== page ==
Visualizing Malaria from Space
Updated on December 5, 2012: Video of Pietro discussing his Poster at AGU (see below)
By Elisabeth Gawthrop, Climate and Society ’13
Public health professionals are increasingly concerned about the impact climate variability and change can have on infectious diseases such as malaria, dengue fever and bacterial meningitis. However, in order to study the relationships between climate and health, researchers first need access to the appropriate kinds of climate data — an often difficult task for sub-Saharan Africa and other historically “data-poor” regions of the world. Pietro Ceccato and his colleagues at the International Research Institute for Climate and Society have developed a host of new tools that have made it easier for health and climate communities to work together to monitor, forecast, and relay risks of Meningitis and Malaria epidemics. At the American Geophysical Union’s Fall Meeting, Ceccato will be presenting his work on improving IRI’s Data Library. Find out more about how Ceccato and his colleagues are linking climate and health in the Q&A below and stop by his talk at AGU.
Why is it so hard to access the necessary data for studying health and climate in some areas of the world?
The main source of global climate data is the network of weather stations managed by National Meteorology Agencies across the world. In many countries the number of stations available is low but even when the number is sufficient, station distribution is often uneven. For example, most of the stations are located in cities and towns along the main roads, which limits the availability of climate information and services for rural communities. Where records do exist, they frequently suffer from data gaps and poor quality. To compensate for the paucity of station data, we can use remotely-sensed data derived from satellites to monitor precipitation, temperature, vegetation, and water bodies which are the main environmental factors that influence the risk of malaria transmission via mosquitoes.
What are other current challenges that public-health researchers face when it comes to understanding how climate can impact the transmission of disease?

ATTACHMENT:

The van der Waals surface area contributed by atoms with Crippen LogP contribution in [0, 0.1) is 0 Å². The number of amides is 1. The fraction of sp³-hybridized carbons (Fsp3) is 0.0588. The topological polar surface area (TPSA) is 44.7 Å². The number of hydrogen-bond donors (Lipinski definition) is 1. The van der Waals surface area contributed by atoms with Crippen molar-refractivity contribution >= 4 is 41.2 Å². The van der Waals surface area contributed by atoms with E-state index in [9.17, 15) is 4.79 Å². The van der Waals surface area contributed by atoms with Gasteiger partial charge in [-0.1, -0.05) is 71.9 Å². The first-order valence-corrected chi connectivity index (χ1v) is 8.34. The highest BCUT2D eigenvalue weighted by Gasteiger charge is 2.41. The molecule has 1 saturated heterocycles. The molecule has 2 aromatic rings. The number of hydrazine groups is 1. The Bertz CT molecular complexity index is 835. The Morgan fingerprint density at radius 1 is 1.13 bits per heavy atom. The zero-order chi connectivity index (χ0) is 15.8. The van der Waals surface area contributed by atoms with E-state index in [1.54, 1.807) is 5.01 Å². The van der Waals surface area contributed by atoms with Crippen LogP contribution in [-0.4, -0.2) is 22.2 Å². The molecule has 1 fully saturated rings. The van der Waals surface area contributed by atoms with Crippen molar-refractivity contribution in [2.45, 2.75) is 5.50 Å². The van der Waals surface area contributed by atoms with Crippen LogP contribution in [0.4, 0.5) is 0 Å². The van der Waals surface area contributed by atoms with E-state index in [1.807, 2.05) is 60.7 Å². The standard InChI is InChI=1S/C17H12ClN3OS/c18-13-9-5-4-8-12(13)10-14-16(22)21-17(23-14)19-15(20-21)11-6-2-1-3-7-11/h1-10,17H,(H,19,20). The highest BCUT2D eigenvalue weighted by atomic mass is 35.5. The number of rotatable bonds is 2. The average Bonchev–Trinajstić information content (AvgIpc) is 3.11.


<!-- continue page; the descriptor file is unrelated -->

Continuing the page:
Both station or remotely sensed data can often be difficult to access. To do so, a researcher or end-user either needs to request station data from the meteorological agencies which charge for their services or have access to specialized software to download, process, and analyze the satellite images provided by agencies such as NOAA or NASA. Such services and access can be prohibitively expensive, depending on how much data are requested and the price asked by the meteorological agencies. The specialized software can be expensive, but not as prohibitively so. Satellite data provided by NASA and NOAA are freely available.
There is also the need to improve the use of climate information through strengthening the capacity of the user to understand and use existing and new information products (such as the products derived from remotely-sensed data). For example, when decision makers can effectively use the products, they can better develop early warning systems to prevent outbreaks of climate-influenced disease.Overcoming the access barriers mentioned above is key, though.
Can you give a specific example to illustrate how difficult it is to find and use data?
To visualize high quality satellite images that provide useful information on temperature, vegetation and presence of water bodies, users need to go to the NASA web site, download the MODIS satellite products, process the images to geo-correct them with a specific software. Then they need to visualize them in another specialized software and transfer them into a new format that can integrate climate time series with the malaria data. Finally, users will need other software to run statistical analysis.
What new tools have you developed to address the challenges of expensive data and tools, and user capacity?
Using the IRI Data Library, one can now do the entire process chain mentioned above using a web browser. Within the Data Library, we have developed a new user-friendly interface (see the Health Map Room here) which allows non-experts in remote sensing to visualize, analyze, extract time series of information and download climatic and environmental data derived from remotely-sensed products. The satellite images derived from different sensors on-board American satellites allow researchers and end-users to monitor in almost real-time environmental factors that influence outbreak of malaria at high spatial resolution (up to 250 meters). The IRI Data Library also allows users to integrate data on disease and run statistical analysis with all the climate and environmental information available in the Data Library. Finally, we provide training to the health community on how to use the Data Library such as the Summer Institute for Public Health organized at IRI.
Who uses your tools?
Our tools are used around the world by a number of individuals and institutions. These researchers working at Center for Disease Control and USAID President Malaria Initiative in the U.S. and Ministries of Health in countriesincluding Eritrea, Madagascar, and Ethiopia. Additionally, the Data Library is a valuable training tool for students at Columbia University.
Your primary work thus far has been in countries in Africa located in regions most at-risk for malaria epidemics. Are there plans underway to expand on this work anywhere else?
We are planning to expand to areas of Latin America and Asia, where malaria also affects millions of people.